Crucial P1 3D NVMe PCIe M.2 1TB essential information

Capacity1 TB
Form FactorSingle-sided M.2 2280
InterfaceNVMe 1.3 PCIe 3.0 x4
ControllerSilicon Motion SM2263
NAND FlashMicron 64L 3D QLC NAND
Sequential Read2000 MB/s
Sequential Write1700 MB/s
Random Read170k IOPS
Random Write240k IOPS
SLC Write Cache (approximate)12GB min 100GB max
Power Max8W
Power Idle2mW (PS4), 80mW (PS3)
Warranty5 years
Write Endurance200 TB

Crucial P1 3D NVMe PCIe M.2 1TB Performance & Tests

Crucial P1 3D NVMe PCIe M.2 1TB 3

We didn’t expect the Crucial P1 to break any records because it is a member of the budget SSD club, and Crucial’s stated speeds for this drive created reasonable expectations. But in comparison to other recent PCI Express solutions, we would have wanted to see it perform a little bit better than it did across the majority of our benchmarks. Despite this, it is still quite quick in comparison to a SATA SSD. The Samsung SSD 970 EVO Plus serves as an example of mainstream PCI Express performance among the SSDs charted below, which are all PCI Express NVMe M.2 drives. The WD Blue SN500 is a PCI Express 3.0 x2, rather than x4, drive that uses less PCI Express lanes and is currently being assessed.

The Storage test in PCMark 8 is the first up, simulating typical disk accesses during operations like photo editing and online browsing. There aren’t many differences to note here…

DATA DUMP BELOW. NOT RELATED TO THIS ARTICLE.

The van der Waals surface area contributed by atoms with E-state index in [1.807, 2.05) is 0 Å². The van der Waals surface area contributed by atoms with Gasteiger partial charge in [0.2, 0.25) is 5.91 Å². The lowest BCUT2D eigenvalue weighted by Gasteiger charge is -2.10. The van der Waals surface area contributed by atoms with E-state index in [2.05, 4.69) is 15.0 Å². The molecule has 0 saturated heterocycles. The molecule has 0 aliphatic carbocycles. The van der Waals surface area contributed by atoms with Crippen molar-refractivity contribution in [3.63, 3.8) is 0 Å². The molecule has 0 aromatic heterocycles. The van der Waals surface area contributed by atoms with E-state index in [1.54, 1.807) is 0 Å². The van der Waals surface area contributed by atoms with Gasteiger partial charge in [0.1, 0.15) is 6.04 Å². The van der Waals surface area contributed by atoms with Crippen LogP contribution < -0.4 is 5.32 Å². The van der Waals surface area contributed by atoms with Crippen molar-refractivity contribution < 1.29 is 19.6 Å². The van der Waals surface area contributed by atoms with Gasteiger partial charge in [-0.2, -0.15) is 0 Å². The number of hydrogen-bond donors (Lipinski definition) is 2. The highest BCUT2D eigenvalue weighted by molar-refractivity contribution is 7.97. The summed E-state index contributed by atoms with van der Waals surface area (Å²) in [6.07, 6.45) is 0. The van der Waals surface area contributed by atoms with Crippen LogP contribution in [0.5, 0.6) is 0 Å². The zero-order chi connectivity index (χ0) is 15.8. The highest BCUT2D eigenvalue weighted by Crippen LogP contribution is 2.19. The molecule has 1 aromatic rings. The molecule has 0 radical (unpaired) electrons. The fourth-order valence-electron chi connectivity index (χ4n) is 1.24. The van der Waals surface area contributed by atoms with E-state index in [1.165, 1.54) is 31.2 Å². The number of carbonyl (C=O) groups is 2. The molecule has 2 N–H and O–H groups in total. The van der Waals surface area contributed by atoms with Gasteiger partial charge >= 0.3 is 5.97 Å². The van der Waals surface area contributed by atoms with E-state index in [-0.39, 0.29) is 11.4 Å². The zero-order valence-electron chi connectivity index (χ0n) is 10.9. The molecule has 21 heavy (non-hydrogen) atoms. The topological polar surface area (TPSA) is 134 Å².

The Crucial P1 performed comparably to the majority of the other drives we evaluated in this area. Nevertheless, no matter which drive is being scrutinized, it’s uncommon to observe significant variation in the PCMark 8 Storage test between PCI Express M.2 drives. SATA SSDs often function at one level, PCI Express drives as a whole at another, and so forth.

The Sequential Q32T1 trial of the Crystal DiskMark test is where things started to change.

Crucial P1 3D NVMe PCIe M.2 1TB performed significantly worse than the top PCI Express drives recently tested, with rates of just 1,932MBps read and 907MBps write. The Crystal Sequential tests model the best-case, straight-line transfers of huge data, and in this situation the drive performed poorly. The write scores were the lowest of our PCIe comparison group, even though these speeds far surpass those of common Serial ATA drives and the read results were not the worst PC Labs has observed among PCI Express drives. Despite this, they are not unexpected; at 1,900MBps for sequential reads and 950MBps for writes, they are in line with Crucial’s stated maximums for the drive at the 500GB capacity. (The 1TB version of this drive has a substantially higher estimated write-speed ceiling.)

Crucial P1 3D NVMe PCIe M.2 1TB 4

The AS-SSD transfer-test results showed more of the same average, but generally acceptable, outcomes.

In this test, the drive copies a large ISO file, two sizable folders (typical game and program folders), and two sizable files (typical game and program folders) from one point on the drive to another. Similar priced competitors like the Mushkin Pilot just outperform the P1 in this instance when it comes to transferring ISO files, however it holds up well while transferring software files and game folders.

Final Thoughts on Crucial P1 3D NVMe PCIe M.2 1TB

Cost will come down. The P1 is the first inexpensive SSD that allows you to overlook the occasional really sluggish write by saving you enough money. Spend at least an additional $80 on WD’s Black SN750 NVMe if you want fast sustained throughput when copying more than 50GB of data (or perhaps 25GB with the 500GB version). Your decision.

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Crucial P1 3D NVMe PCIe M.2 1TB